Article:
We saw many ruins and much rock art this day. Again, I won’t try to recall all of it, or what order it was in, and definitely won’t post pictures of it all. But here are a few from early in the day, some from the main canyon, others from Cow Tank canyon.

Nearing Big Man panel, were a couple of cool tree arches.

From Big Man, our intent was to find water and a nice campsite in Pollys Canyon, so that’s where we went next. By the time we started up Pollys, it had been a pretty long day already. The hike from Dripping Canyon to Polly’s doesn’t look like much on the map. And if you just walk from one to the other, I guess it wouldn’t be. But Jared and I had been investigating just about every ruin and rock art panel we had been able to sleuth out along the way. Bushwhacking from the floor of the canyon up onto the ledges and back down repeatedly throughout the day, which had also gotten very warm.

So… By the time we started up Pollys in search of a water source and a campsite, I had drank all of the three quarts I started the day with, Jared had drank most of his water too, and we were both pretty thirsty and tired.

After travelling a little over half a mile up Pollys, we hadn’t found any water in the canyon, nor had we found a campsite either one of us liked that wasn’t already occupied. So we dropped our packs and I set out to do a little reconnoiter. I found good pot hole water just down the main canyon from Pollys and an excellent campsite on a shelf of the canyon wall not far from it. So I jetted back to Jared with the good news and we relocated from Pollys back into the main canyon.

Taking some very welcome water from a pot hole in the main canyon.

Hydrating and chilling in the shade.

The littlest ruin.

Campsite for Monday night.

After spending the afternoon mostly just lounging in the shade, re-hydrating and nibbling on snacks (or smoking an awesome cigar if your name is DAA…), we both felt re-energized enough to head down canyon for a mile or two just to see what we could see. I’m glad we did! Found a great ruin in good light to finish out the day.

See the tiny handprint to the left o my hand? Can just imagine the kids “helping” by pressing their little hands in the mud…

We hiked about 13 miles total again for this day.

This proved to be the warmest night of the trip. I think in part because we were a couple hundred feet above the canyon floor, above where the coldest air settles during the night. I think Jared and I both kept our sleeping bags completely unzipped until just the last couple hours before dawn.

The morning of Tuesday the 30th, perhaps because of the warmth of the night, but I think more because of the combined anticipation and sadness of this being our last day, we both rolled out of our bags and were up and ready to move out well before the sun peeked over the canyon rim. After a brief discussion, we decided to hike approximately five miles round trip up Pollys and back down without our packs to visit one last ruins before exiting the main canyon via the Gov’t trail.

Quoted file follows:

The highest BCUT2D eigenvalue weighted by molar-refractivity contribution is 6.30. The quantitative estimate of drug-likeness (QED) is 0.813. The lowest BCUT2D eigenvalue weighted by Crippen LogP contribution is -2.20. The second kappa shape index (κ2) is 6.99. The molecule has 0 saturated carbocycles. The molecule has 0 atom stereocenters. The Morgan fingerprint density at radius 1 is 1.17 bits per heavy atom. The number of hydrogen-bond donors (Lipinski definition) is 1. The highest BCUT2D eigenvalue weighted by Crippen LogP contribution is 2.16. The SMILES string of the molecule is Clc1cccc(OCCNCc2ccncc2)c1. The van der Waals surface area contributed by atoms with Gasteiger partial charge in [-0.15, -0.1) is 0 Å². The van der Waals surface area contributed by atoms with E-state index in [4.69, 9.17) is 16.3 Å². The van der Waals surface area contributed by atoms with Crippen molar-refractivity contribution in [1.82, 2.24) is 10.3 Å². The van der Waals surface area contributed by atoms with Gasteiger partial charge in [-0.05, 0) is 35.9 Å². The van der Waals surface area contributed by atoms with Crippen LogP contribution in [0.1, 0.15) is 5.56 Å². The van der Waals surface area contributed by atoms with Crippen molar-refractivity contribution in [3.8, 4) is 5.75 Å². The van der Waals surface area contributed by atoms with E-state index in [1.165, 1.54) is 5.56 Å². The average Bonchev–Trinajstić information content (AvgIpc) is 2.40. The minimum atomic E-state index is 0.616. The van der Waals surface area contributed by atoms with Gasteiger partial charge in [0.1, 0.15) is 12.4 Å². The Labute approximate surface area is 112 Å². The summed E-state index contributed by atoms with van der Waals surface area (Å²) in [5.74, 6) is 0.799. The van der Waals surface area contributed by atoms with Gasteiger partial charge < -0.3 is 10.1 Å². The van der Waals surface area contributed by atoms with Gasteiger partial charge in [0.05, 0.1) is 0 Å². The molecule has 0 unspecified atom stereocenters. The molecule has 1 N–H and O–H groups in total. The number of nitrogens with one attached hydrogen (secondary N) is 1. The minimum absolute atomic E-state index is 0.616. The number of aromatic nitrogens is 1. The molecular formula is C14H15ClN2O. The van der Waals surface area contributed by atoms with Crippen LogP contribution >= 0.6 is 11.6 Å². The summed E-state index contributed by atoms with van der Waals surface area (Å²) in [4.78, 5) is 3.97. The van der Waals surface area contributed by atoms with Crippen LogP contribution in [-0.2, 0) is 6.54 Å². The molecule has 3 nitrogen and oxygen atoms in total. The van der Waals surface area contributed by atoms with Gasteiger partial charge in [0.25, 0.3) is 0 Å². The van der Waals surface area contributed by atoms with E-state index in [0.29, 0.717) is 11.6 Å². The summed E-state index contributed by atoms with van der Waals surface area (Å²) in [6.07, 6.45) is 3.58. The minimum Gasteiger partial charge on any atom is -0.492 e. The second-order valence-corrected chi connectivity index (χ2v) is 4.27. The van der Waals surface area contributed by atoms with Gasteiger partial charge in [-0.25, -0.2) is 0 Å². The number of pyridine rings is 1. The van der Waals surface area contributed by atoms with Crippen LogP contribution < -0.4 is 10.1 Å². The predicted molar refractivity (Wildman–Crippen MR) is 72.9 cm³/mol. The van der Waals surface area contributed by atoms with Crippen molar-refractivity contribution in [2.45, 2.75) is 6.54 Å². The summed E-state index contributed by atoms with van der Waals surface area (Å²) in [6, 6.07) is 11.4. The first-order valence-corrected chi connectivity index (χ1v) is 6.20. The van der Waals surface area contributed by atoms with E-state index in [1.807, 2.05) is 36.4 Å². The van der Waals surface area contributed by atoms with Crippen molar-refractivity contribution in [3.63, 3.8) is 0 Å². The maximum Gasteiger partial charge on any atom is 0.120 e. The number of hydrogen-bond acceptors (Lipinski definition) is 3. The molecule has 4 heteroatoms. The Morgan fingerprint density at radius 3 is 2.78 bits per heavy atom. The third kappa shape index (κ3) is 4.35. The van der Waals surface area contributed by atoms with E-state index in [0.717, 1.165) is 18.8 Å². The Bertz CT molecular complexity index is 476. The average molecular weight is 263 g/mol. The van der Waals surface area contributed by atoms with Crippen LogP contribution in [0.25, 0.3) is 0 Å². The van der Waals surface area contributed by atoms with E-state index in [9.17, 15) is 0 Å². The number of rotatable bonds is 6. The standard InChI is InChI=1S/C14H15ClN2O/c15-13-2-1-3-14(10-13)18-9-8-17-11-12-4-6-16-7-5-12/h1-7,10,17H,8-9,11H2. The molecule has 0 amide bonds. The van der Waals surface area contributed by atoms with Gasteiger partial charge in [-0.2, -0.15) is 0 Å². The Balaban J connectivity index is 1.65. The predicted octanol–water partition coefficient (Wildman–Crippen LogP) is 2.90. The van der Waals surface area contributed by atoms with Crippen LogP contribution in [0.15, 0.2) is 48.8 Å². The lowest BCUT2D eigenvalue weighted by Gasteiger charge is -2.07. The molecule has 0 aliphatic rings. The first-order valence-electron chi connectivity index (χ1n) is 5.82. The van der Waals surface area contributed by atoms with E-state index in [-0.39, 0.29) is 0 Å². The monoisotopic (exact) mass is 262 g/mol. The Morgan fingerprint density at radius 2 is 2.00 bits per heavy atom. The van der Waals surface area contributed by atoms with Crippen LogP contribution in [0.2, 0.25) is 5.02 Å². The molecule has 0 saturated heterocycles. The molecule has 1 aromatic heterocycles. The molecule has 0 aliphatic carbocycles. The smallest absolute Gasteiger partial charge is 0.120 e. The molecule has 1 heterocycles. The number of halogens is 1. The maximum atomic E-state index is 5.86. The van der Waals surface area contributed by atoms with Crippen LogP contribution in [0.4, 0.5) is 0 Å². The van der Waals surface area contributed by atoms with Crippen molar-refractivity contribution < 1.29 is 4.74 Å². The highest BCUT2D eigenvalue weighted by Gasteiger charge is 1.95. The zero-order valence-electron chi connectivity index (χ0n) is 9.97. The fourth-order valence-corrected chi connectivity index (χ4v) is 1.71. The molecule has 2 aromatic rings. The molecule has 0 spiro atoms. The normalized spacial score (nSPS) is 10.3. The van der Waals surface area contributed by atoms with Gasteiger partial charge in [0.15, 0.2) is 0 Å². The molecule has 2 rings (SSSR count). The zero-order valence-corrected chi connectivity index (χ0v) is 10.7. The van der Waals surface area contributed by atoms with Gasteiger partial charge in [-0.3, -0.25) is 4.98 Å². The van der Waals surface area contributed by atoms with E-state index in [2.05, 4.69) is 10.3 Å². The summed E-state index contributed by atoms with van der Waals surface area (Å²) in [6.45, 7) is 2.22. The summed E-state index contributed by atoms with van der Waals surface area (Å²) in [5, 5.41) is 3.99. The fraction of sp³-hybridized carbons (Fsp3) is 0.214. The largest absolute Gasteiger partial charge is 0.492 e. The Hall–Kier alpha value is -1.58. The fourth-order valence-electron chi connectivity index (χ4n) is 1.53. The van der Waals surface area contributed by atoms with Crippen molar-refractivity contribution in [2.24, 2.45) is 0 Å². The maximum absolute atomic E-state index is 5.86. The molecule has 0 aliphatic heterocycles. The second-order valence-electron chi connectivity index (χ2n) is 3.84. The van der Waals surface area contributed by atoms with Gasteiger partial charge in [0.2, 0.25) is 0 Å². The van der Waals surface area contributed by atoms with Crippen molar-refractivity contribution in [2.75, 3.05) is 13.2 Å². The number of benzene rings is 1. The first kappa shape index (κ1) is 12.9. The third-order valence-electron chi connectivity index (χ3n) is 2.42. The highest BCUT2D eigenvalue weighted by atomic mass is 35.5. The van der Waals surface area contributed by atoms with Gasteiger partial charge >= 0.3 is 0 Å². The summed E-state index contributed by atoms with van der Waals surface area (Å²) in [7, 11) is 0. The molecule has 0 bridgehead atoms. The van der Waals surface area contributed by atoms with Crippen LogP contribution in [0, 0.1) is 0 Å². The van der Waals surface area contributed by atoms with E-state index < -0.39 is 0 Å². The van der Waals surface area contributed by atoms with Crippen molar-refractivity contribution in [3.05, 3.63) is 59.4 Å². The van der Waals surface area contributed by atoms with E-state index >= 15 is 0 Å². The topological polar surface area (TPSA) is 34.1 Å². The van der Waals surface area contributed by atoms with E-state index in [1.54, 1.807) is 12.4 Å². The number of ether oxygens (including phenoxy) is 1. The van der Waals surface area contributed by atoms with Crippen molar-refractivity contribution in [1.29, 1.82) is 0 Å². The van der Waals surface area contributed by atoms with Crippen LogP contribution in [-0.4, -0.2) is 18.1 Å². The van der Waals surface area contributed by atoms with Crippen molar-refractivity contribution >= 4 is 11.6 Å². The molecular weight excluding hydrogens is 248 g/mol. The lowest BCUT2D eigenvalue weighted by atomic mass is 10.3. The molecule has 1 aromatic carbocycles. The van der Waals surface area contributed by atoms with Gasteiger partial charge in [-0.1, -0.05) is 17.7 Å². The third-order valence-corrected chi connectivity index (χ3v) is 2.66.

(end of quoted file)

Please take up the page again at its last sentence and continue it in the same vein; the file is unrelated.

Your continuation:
So, that is exactly what we did… A few pictures from our hike up Pollys.

And then, sadly, as all good things must end, it was time to put on our packs one more time and exit Grand Gulch via the Gov’t Trail.

When we made it all the way out to the TH, we found my bike and cooler just as we had left them four days earlier.

Jared graciously volunteered to make the 13 mile ride back to where the Lexus was parked at the Bullet TH.

Leaving me alone with the cooler for three hours…

Total miles on this last day, about 9, plus Jared had a 13 mile bike ride. So, grand total of about 45+ in 3.5 days. Great weather. Great company. Great scenery. Great ruins and rock art. I loved every second of it!


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Mar 3, 2013
Nice pics....always great hike in Grand Gulch. I see Big Man panel is still chalked... Last time I was at Pollys Ruin some of the walls had fallen, years ago I saw them intact, but its still a very cool ruin. You can get up the rim at that ruin....didn't have to go back to the Gov't trail...
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Jun 14, 2012
You can get up the rim at that ruin....didn't have to go back to the Gov't trail...

We knew that, but decided to make it a quick jaunt up and back without packs, then take the easy way out via Gov't with the packs on. Once we were actually at the ruin, I kind of had second thoughts about that. But neither one of us was in much of a mood for boulder hopping/scrambling with the packs on, so I think it worked out for the best.



Mar 4, 2012
Very nice!. Too long since I've been there and so much more to see. Great photos.


Apr 19, 2013
Pretty epic trip. Great pictures. I also appreciate those who know how to backpack in style. There is no reason not to enjoy yourself as long as it doesn't weigh down your pack.


Sep 6, 2012
Great report and nice photos Dave! That little camera does quite well, I probably didn't need to haul mine along. ; ) Thanks for taking me along with you, great trip, company, and just the right amount of adventure!


Jun 14, 2012
...too bad strep throat kept me home from this one :(

No doubt! We were hoping for a miracle comeback right up until the last second - looking for your Jeep at the ranger station.

Good excuse for me and Jared to do it again though :cool:.



Aug 15, 2012
Beautiful trip !!! The best I see in this site !! The name of the las ruin in Grand Gulch is "Wrong Side Ruins",
I think you have miss a great Panel in your trip !!
and thx for the 3 Moon Pictogram, I search last year in Bullet Canyon, a reason to return :)